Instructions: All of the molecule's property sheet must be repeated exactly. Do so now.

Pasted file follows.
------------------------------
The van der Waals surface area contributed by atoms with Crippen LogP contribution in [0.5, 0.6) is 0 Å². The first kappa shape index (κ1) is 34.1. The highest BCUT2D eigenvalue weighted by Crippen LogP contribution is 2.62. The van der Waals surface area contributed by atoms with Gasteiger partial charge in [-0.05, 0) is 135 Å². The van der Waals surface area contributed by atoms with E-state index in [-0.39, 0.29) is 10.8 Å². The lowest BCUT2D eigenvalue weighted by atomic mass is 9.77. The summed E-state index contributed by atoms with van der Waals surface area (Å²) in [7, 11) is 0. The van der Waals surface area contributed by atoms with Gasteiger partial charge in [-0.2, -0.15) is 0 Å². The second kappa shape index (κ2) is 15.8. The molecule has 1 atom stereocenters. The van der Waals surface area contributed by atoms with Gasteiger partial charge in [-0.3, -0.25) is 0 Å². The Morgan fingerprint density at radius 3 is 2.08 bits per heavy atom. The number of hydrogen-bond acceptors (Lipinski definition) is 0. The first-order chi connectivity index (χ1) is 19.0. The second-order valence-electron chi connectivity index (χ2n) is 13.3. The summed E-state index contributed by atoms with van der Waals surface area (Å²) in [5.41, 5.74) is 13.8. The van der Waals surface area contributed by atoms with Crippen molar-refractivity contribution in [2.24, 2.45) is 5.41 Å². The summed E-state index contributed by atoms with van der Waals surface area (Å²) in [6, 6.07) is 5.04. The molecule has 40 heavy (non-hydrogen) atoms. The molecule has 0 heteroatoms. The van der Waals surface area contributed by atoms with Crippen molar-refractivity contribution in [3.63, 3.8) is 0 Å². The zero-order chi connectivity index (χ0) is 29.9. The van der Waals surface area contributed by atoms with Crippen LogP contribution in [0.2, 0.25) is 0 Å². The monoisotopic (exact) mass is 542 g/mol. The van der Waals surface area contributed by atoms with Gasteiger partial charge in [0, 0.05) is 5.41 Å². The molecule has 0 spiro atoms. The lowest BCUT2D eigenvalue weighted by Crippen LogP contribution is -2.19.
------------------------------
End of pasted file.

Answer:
The van der Waals surface area contributed by atoms with Crippen LogP contribution in [0.5, 0.6) is 0 Å². The first kappa shape index (κ1) is 34.1. The highest BCUT2D eigenvalue weighted by Crippen LogP contribution is 2.62. The van der Waals surface area contributed by atoms with Gasteiger partial charge in [-0.05, 0) is 135 Å². The van der Waals surface area contributed by atoms with E-state index in [-0.39, 0.29) is 10.8 Å². The lowest BCUT2D eigenvalue weighted by atomic mass is 9.77. The summed E-state index contributed by atoms with van der Waals surface area (Å²) in [7, 11) is 0. The van der Waals surface area contributed by atoms with Gasteiger partial charge in [-0.2, -0.15) is 0 Å². The second kappa shape index (κ2) is 15.8. The molecule has 1 atom stereocenters. The van der Waals surface area contributed by atoms with Gasteiger partial charge in [-0.3, -0.25) is 0 Å². The Morgan fingerprint density at radius 3 is 2.08 bits per heavy atom. The number of hydrogen-bond acceptors (Lipinski definition) is 0. The first-order chi connectivity index (χ1) is 19.0. The second-order valence-electron chi connectivity index (χ2n) is 13.3. The summed E-state index contributed by atoms with van der Waals surface area (Å²) in [5.41, 5.74) is 13.8. The van der Waals surface area contributed by atoms with Crippen molar-refractivity contribution in [2.24, 2.45) is 5.41 Å². The summed E-state index contributed by atoms with van der Waals surface area (Å²) in [6, 6.07) is 5.04. The molecule has 40 heavy (non-hydrogen) atoms. The molecule has 0 heteroatoms. The van der Waals surface area contributed by atoms with Crippen molar-refractivity contribution in [3.63, 3.8) is 0 Å². The zero-order chi connectivity index (χ0) is 29.9. The van der Waals surface area contributed by atoms with Crippen LogP contribution in [0.2, 0.25) is 0 Å². The monoisotopic (exact) mass is 542 g/mol. The van der Waals surface area contributed by atoms with Gasteiger partial charge in [0, 0.05) is 5.41 Å². The molecule has 0 spiro atoms. The lowest BCUT2D eigenvalue weighted by Crippen LogP contribution is -2.19.